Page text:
The inevitable has happened. Ireland’s tireless senior statesman Trent Johnston has announced that he will be retiring from the international scene in December, disappointing all those who were hoping for him to play in the 2015 World Cup. Even though Johnston will not play his third World Cup in a row, his announcement is timely, for Ireland have just qualified for the 2015 event, and December marks the end of the Intercontinental Cup, which he sees as his farewell.
The 39-year old Australia-born Johnston has truly given a lot to Irish cricket in his eight years as an Ireland player. However, he would not even have got an opportunity to play for Ireland had it not been for his marriage to an Irish citizen. Despite having made his Sheffield Shield debut for New South Wales in 1999 – he opened the bowling with Brett Lee – he could not win the team’s favour due to injury woes and indifferent form. New South Wales’ loss was Ireland’s gain. Adrian Birrell, who was then the Ireland coach, did not hesitate in making Johnston a part of the Irish team once the all-rounder attained his Irish passport, and he made his Ireland debut in a limited overs game against Surrey in 2004, which ended in Ireland’s only second win against a top county.
Johnston’s tryst with captaincy began the following year, when he was appointed skipper for the 2005 Intercontinental Cup semifinal against UAE. Ireland went on to win that tournament while Johnston went on to lead Ireland in their first ever ODI, against England at Belfast in 2006. His biggest moment was undoubtedly the 2007 World Cup, the tournament in which Ireland announced themselves to the cricket world with stunning victories over Pakistan and Bangladesh, not to mention a tie with Zimbabwe. Johnston fittingly hit the winning six against Pakistan, a result which helped Ireland proceed to the next round of the tournament.
In 2008, Johnston said he is retiring from international cricket, only to return and serve Ireland with his typical commitment and dedication. In the 2011 World Cup, he popularised a unique celebration – the ‘chicken dance’ – as he scalped a few big names. Just like the win over Pakistan in 2007, Johnston was there in the middle when Ireland beat England in the 2011 World Cup. Even with his increasing struggle to keep fit, he continued to dish out bowling performances characteristic of his nagging accuracy and discipline.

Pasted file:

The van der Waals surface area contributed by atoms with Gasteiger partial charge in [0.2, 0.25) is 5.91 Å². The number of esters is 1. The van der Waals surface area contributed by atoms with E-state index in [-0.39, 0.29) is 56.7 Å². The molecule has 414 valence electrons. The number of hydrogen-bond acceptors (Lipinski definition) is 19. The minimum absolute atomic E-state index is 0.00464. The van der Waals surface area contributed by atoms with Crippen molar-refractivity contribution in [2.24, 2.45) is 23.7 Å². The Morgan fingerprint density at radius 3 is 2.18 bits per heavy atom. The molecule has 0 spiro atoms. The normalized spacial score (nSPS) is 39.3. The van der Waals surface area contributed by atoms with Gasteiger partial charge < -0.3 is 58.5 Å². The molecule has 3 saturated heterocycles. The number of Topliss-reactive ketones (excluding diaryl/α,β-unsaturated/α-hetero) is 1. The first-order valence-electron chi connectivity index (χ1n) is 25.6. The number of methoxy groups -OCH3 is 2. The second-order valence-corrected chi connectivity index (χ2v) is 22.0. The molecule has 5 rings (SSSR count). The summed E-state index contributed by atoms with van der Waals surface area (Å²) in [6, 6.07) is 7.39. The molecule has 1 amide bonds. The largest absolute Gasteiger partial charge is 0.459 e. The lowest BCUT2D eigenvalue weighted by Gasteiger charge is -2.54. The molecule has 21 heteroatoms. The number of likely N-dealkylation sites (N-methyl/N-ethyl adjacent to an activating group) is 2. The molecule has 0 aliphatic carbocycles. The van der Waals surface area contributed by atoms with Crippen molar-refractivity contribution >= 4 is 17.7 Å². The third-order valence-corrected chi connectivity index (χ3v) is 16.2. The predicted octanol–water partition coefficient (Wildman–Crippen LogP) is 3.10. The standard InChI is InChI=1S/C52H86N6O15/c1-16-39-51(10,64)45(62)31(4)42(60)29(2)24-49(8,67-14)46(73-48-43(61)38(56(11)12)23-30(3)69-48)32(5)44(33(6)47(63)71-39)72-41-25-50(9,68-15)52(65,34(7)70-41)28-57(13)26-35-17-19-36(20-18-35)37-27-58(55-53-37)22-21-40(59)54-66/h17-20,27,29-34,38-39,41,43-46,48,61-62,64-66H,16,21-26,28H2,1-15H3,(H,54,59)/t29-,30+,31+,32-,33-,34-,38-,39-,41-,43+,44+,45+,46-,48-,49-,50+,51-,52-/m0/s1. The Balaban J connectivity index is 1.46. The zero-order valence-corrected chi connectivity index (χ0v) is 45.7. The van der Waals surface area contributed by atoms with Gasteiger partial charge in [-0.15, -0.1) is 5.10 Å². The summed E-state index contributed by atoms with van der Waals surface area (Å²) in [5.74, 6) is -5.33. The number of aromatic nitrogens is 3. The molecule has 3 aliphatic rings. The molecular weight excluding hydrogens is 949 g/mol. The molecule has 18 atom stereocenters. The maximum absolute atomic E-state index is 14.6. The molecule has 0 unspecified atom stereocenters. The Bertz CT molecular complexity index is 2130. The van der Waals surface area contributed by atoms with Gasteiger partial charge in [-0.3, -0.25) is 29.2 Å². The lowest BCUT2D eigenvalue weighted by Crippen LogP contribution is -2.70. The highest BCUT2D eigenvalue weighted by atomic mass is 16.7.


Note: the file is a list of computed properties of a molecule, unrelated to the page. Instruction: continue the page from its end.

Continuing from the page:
Always a team man, Johnston demonstrated his sheer grit in March this year when he bowled a sapping spell in the searing heat of Sharjah in an Intercontinental Cup match against UAE, and during the same tour, took 4/25 in a World Cup qualifier. Age has not seem to deter Johnston one bit, but unfortunately all good things come to an end eventually. So far, he has taken 65 wickets in 65 ODI’s, plus 95 wickets in first class cricket – the latter at an average of under 20. In addition, his clean hitting of the ball has often helped Ireland get a few crucial runs at the death.
Ireland coach Phil Simmons said,’Trent has been one of the pillars of this team. He’s been incredibly consistent and gotten vital wickets at crucial times spearheading the bowling unit. His experience has been invaluable, his dedication and work ethic has been exceptional and second to none. He has the total respect of all players who have played with him over nearly ten years in Irish cricket. I would like to thank him for all he has done for Irish Cricket and wish him well in his future career.’
Reflecting on his career, he said: ‘I was incredibly proud to wear the shamrock and to lead your country 60 times including a World Cup was just massive for me. It was a genuine honour and one which I’ll never forget. That first World Cup put Irish cricket on the map and it’s kick-started the cricketing expansion that we’re witnessing now. It was a privilege to be part of that.’
Johnston has always been an inspirational figure in the Irish team, and has won the respect and admiration of both players and fans alike due to his discipline and hard work, and because of the value he has continuously brought to the side. He might not have been lucky enough to play Test cricket, but surely he has played an enormous role in laying the foundation of Ireland’s rise in international cricket, which will hopefully culminate in Test status sooner than later.
In September, Ireland play England in a much-awaited ODI at the new ground in Malahide, followed by their final World Cup qualifiers against Scotland. Victories in each of these games would indeed be a fitting display of gratitude by the team to this absolute legend of Irish cricket.